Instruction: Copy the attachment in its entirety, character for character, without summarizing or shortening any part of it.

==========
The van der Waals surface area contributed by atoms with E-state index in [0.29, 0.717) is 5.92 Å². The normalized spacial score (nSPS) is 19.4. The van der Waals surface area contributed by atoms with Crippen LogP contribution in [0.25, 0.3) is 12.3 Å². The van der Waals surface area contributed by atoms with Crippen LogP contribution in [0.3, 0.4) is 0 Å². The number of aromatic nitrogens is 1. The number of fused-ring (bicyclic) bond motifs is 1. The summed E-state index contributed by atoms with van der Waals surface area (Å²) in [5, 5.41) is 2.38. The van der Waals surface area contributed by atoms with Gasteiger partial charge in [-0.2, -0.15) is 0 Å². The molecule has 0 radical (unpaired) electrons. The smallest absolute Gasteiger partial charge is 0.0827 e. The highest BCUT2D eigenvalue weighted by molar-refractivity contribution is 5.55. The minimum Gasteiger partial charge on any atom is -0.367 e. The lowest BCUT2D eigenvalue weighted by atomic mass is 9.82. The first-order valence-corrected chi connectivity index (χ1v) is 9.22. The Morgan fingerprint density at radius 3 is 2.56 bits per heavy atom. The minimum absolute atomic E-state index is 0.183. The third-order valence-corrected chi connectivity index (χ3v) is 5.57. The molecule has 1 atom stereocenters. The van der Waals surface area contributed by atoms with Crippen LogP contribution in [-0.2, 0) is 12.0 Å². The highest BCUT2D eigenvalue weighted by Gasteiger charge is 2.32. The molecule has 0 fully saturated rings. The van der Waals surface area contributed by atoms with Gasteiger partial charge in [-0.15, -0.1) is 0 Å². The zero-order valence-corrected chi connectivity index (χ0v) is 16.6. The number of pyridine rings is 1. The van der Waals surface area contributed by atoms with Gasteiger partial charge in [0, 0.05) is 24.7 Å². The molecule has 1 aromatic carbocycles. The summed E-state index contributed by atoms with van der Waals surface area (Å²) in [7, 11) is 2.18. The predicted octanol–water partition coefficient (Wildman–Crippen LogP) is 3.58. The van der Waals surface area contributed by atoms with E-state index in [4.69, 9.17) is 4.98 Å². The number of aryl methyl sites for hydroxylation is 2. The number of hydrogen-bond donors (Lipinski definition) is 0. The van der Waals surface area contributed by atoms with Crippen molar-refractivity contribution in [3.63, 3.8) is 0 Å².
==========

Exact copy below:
The van der Waals surface area contributed by atoms with E-state index in [0.29, 0.717) is 5.92 Å². The normalized spacial score (nSPS) is 19.4. The van der Waals surface area contributed by atoms with Crippen LogP contribution in [0.25, 0.3) is 12.3 Å². The van der Waals surface area contributed by atoms with Crippen LogP contribution in [0.3, 0.4) is 0 Å². The number of aromatic nitrogens is 1. The number of fused-ring (bicyclic) bond motifs is 1. The summed E-state index contributed by atoms with van der Waals surface area (Å²) in [5, 5.41) is 2.38. The van der Waals surface area contributed by atoms with Gasteiger partial charge in [-0.2, -0.15) is 0 Å². The molecule has 0 radical (unpaired) electrons. The smallest absolute Gasteiger partial charge is 0.0827 e. The highest BCUT2D eigenvalue weighted by molar-refractivity contribution is 5.55. The minimum Gasteiger partial charge on any atom is -0.367 e. The lowest BCUT2D eigenvalue weighted by atomic mass is 9.82. The first-order valence-corrected chi connectivity index (χ1v) is 9.22. The Morgan fingerprint density at radius 3 is 2.56 bits per heavy atom. The minimum absolute atomic E-state index is 0.183. The third-order valence-corrected chi connectivity index (χ3v) is 5.57. The molecule has 1 atom stereocenters. The van der Waals surface area contributed by atoms with Crippen LogP contribution in [-0.2, 0) is 12.0 Å². The highest BCUT2D eigenvalue weighted by Gasteiger charge is 2.32. The molecule has 0 fully saturated rings. The van der Waals surface area contributed by atoms with Gasteiger partial charge in [-0.15, -0.1) is 0 Å². The zero-order valence-corrected chi connectivity index (χ0v) is 16.6. The number of pyridine rings is 1. The van der Waals surface area contributed by atoms with Gasteiger partial charge in [0, 0.05) is 24.7 Å². The molecule has 1 aromatic carbocycles. The summed E-state index contributed by atoms with van der Waals surface area (Å²) in [7, 11) is 2.18. The predicted octanol–water partition coefficient (Wildman–Crippen LogP) is 3.58. The van der Waals surface area contributed by atoms with E-state index in [4.69, 9.17) is 4.98 Å². The number of aryl methyl sites for hydroxylation is 2. The number of hydrogen-bond donors (Lipinski definition) is 0. The van der Waals surface area contributed by atoms with Crippen molar-refractivity contribution in [3.63, 3.8) is 0 Å².